Faculty Members

Dr. James Shapiro

Professor

Department of Surgery

Division of General Surgery
    Contact details are for academic matters only.

About Me

Training
Born in Leeds, England, Professor James Shapiro obtained his MD at the University of Newcastle-upon-Tyne and trained in Surgery at the University of Bristol UK. James came to Canada in 1993 and completed a surgical fellowship in hepatobiliary oncology and multiorgan transplantation. He completed further surgical fellowships at the University of Maryland, Vancouver BC and in Kyoto Japan, and joined the faculty in 1998. 

Research

Research Interests
Hepatobiliary oncology
Transplantation
 
Research Synopsis
Professor Shapiro led the clinical team with the "Edmonton Protocol" islet transplant success, and was lead author on the 2000 NEJM study. He was PI on an international trial that replicated the Edmonton success, published in NEJM 2006. As principal investigator on several international islet transplant trial grants, Shapiro has brought in more than $65 million in grant and philanthropic support through the U of A for work on islet transplantation. He has been the recipient of multiple awards, including the Hunterian Medal from the Royal College of Surgeons of England, the Gold Medal in Surgery from the Governor General of Canada, Physician of the Century, and was recently named one of Nature Biotechnology's most remarkable and influential personalities. He was elected Fellow of the Royal Society of Canada in 2012, and was recently appointed as the Department of Surgery's first Canada Research Council's Chair in Transplantation Surgery and Regenerative Medicine.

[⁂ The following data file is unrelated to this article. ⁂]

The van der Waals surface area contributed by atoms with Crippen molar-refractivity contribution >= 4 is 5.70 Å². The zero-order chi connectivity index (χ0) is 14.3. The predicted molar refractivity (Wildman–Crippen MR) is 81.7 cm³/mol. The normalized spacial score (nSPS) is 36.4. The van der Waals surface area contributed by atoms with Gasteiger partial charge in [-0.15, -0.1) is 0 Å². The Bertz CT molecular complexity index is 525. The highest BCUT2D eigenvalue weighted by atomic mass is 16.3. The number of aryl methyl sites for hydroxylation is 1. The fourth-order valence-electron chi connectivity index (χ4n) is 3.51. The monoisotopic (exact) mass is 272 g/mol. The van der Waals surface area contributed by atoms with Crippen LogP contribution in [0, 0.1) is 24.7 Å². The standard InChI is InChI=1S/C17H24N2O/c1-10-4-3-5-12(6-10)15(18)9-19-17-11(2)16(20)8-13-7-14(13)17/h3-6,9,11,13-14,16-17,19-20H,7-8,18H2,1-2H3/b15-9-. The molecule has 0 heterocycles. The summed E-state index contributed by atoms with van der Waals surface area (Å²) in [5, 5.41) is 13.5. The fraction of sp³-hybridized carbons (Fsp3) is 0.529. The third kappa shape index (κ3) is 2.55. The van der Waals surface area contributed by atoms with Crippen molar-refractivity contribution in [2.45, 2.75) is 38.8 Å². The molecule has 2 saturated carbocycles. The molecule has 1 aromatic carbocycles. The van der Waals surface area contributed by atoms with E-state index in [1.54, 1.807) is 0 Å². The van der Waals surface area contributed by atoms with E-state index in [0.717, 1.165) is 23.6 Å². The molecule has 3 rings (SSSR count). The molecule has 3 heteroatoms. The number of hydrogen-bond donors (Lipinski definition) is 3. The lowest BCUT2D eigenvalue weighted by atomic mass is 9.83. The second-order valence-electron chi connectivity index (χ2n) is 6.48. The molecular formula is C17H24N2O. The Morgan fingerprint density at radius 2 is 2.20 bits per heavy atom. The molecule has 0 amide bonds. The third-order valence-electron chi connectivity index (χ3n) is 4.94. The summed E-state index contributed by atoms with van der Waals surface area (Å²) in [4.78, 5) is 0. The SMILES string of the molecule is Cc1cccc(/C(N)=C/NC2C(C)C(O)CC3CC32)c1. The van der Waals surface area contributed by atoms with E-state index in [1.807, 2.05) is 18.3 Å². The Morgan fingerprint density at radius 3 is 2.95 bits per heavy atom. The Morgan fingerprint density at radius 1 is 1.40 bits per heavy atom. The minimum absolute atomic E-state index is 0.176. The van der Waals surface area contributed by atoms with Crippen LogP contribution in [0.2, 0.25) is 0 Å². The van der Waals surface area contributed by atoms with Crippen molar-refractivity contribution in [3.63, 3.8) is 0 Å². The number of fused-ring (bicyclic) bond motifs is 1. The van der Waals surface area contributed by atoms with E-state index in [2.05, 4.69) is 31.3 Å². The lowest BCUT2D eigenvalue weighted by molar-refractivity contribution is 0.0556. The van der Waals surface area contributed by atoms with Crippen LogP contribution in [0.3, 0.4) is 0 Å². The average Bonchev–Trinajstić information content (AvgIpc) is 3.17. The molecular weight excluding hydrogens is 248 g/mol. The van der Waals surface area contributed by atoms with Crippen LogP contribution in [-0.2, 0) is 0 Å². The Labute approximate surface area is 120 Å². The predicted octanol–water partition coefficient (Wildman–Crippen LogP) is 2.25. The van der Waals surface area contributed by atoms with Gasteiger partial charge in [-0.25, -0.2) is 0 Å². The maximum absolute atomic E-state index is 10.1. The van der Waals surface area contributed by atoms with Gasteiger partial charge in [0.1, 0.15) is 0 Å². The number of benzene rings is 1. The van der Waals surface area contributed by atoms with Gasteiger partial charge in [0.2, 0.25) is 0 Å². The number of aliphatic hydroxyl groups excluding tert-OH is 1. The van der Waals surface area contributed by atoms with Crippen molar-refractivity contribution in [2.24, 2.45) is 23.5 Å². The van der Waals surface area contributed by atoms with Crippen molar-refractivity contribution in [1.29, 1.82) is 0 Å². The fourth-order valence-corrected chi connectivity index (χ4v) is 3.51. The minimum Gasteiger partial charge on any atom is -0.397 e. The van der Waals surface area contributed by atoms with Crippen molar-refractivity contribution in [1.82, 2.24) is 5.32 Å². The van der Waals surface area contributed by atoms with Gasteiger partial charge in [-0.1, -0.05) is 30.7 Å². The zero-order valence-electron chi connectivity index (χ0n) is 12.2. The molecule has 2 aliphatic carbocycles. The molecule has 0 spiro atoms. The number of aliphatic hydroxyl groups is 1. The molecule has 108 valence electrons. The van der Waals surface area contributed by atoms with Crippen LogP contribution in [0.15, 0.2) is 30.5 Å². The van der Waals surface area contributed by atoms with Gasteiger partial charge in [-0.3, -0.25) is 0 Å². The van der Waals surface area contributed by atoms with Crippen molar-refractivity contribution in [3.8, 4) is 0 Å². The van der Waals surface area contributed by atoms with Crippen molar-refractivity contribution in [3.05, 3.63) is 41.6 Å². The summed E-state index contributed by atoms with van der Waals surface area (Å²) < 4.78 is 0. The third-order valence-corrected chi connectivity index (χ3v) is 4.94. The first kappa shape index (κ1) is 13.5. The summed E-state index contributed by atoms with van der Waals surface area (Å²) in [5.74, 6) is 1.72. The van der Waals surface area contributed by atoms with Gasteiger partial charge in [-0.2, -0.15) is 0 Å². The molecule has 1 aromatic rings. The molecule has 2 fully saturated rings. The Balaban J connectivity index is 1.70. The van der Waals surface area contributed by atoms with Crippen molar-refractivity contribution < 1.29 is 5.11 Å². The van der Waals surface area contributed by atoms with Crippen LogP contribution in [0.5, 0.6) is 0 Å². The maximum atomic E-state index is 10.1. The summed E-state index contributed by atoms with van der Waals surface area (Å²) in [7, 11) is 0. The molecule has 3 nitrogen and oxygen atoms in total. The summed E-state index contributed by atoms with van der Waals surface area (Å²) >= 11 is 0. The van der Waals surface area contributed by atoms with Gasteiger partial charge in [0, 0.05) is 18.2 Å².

Professor Shapiro is a busy clinical hepatobiliary and pancreatic oncology and transplant surgeon, and also maintains an active immunology/transplant research laboratory. His group is actively researching personalized medicine approaches to pancreatic and other hepatobiliary cancers, with generation of human tumor transplantation in immunodeficient mouse models, using a novel pre-vascularized subcutaneous implantation site model.